The number of oceanic sharks and rays worldwide has fallen by 71% since 1970, reports a paper in this week’s Nature. The study finds that more than three-quarters of these oceanic species are now threatened with extinction.
The risk of extinction to marine species is primarily caused by overfishing, but it has been difficult to measure the decline of individual species. Although reductions in oceanic and coastal shark and ray populations in different regions of the world have previously been documented, a global analysis has not been available.
Nathan Pacoureau and colleagues estimated the relative abundance of 18 oceanic species of sharks and rays from 1970 to 2018 and assessed the risk of extinction for all 31 oceanic shark and ray species. The authors found that, globally, the abundance of oceanic sharks and rays declined by 71.1% from 1970 to 2018. Of the 31 oceanic species, 24 are now threatened with extinction, and 3 shark species (the oceanic whitetip shark, and the scalloped and great hammerhead sharks) have declined so sharply that they are now classified as critically endangered — the highest threatened category in a list that is produced by the International Union for Conservation of Nature (IUCN).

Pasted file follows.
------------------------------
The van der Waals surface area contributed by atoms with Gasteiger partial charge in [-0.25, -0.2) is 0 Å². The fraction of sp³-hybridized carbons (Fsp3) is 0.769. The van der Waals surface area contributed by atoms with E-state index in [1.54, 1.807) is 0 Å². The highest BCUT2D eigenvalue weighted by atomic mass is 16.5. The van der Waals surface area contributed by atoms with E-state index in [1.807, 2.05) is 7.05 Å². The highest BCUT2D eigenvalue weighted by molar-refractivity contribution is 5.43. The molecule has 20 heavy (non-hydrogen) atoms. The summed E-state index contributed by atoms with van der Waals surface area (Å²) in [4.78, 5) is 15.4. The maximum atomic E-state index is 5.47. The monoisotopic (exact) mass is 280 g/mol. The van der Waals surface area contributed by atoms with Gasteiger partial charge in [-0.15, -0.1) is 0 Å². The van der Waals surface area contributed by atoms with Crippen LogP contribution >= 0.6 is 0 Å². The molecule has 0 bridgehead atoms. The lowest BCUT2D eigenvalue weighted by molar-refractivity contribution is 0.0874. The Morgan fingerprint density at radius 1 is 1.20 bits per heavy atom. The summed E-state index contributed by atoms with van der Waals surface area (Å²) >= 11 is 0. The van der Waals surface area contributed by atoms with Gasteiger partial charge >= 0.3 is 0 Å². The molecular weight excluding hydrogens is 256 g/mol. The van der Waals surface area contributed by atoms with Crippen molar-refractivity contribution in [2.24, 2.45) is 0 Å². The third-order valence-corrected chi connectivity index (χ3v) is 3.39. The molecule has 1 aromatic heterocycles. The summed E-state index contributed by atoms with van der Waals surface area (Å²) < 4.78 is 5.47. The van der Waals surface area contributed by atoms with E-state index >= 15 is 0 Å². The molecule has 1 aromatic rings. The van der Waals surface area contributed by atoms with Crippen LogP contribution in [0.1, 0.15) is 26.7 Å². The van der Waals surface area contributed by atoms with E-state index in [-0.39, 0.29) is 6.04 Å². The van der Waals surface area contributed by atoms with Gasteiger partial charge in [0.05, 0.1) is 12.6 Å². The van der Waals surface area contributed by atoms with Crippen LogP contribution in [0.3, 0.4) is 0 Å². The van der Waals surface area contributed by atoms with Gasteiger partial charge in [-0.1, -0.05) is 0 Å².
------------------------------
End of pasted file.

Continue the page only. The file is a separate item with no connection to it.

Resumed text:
The authors attribute this decline to an 18-fold increase in relative fishing pressure — a measure of the proportion of sharks and rays caught relative to their global population — over the period. They argue that immediate action is needed to prevent collapses in populations. Specifically, they call on governments to implement catch limits to help promote species recovery.
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